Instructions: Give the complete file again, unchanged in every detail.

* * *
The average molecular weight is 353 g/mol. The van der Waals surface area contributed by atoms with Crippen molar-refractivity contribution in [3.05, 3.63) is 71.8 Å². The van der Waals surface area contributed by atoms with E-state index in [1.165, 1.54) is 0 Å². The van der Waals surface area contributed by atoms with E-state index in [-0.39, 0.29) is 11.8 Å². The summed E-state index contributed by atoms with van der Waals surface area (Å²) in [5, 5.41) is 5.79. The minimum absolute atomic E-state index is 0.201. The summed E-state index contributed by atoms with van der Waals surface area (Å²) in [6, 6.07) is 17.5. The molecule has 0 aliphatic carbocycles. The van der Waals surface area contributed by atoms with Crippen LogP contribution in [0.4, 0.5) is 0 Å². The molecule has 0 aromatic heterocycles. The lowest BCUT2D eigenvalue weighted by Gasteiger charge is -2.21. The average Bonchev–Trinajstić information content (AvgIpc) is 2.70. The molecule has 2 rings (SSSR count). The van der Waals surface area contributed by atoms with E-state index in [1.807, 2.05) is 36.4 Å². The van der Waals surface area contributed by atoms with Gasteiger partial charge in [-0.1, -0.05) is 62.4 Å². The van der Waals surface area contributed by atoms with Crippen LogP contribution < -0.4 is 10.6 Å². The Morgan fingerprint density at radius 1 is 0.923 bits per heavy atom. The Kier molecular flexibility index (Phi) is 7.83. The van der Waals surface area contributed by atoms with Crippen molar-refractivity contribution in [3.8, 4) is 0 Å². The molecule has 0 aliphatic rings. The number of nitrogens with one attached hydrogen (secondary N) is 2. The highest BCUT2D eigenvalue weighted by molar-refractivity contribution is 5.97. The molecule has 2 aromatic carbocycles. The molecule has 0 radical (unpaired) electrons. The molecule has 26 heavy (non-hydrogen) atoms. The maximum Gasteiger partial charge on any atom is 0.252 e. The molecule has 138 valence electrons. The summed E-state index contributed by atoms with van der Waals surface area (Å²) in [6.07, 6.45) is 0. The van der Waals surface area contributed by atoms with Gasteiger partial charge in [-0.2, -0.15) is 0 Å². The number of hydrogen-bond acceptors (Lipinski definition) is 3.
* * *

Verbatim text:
The average molecular weight is 353 g/mol. The van der Waals surface area contributed by atoms with Crippen molar-refractivity contribution in [3.05, 3.63) is 71.8 Å². The van der Waals surface area contributed by atoms with E-state index in [1.165, 1.54) is 0 Å². The van der Waals surface area contributed by atoms with E-state index in [-0.39, 0.29) is 11.8 Å². The summed E-state index contributed by atoms with van der Waals surface area (Å²) in [5, 5.41) is 5.79. The minimum absolute atomic E-state index is 0.201. The summed E-state index contributed by atoms with van der Waals surface area (Å²) in [6, 6.07) is 17.5. The molecule has 0 aliphatic carbocycles. The van der Waals surface area contributed by atoms with Crippen LogP contribution in [0.4, 0.5) is 0 Å². The molecule has 0 aromatic heterocycles. The lowest BCUT2D eigenvalue weighted by Gasteiger charge is -2.21. The average Bonchev–Trinajstić information content (AvgIpc) is 2.70. The molecule has 2 rings (SSSR count). The van der Waals surface area contributed by atoms with E-state index in [1.807, 2.05) is 36.4 Å². The van der Waals surface area contributed by atoms with Gasteiger partial charge in [-0.1, -0.05) is 62.4 Å². The van der Waals surface area contributed by atoms with Crippen LogP contribution < -0.4 is 10.6 Å². The Morgan fingerprint density at radius 1 is 0.923 bits per heavy atom. The Kier molecular flexibility index (Phi) is 7.83. The van der Waals surface area contributed by atoms with Crippen molar-refractivity contribution in [3.8, 4) is 0 Å². The molecule has 0 aliphatic rings. The number of nitrogens with one attached hydrogen (secondary N) is 2. The highest BCUT2D eigenvalue weighted by molar-refractivity contribution is 5.97. The molecule has 2 aromatic carbocycles. The molecule has 0 radical (unpaired) electrons. The molecule has 26 heavy (non-hydrogen) atoms. The maximum Gasteiger partial charge on any atom is 0.252 e. The molecule has 138 valence electrons. The summed E-state index contributed by atoms with van der Waals surface area (Å²) in [6.07, 6.45) is 0. The van der Waals surface area contributed by atoms with Gasteiger partial charge in [-0.2, -0.15) is 0 Å². The number of hydrogen-bond acceptors (Lipinski definition) is 3.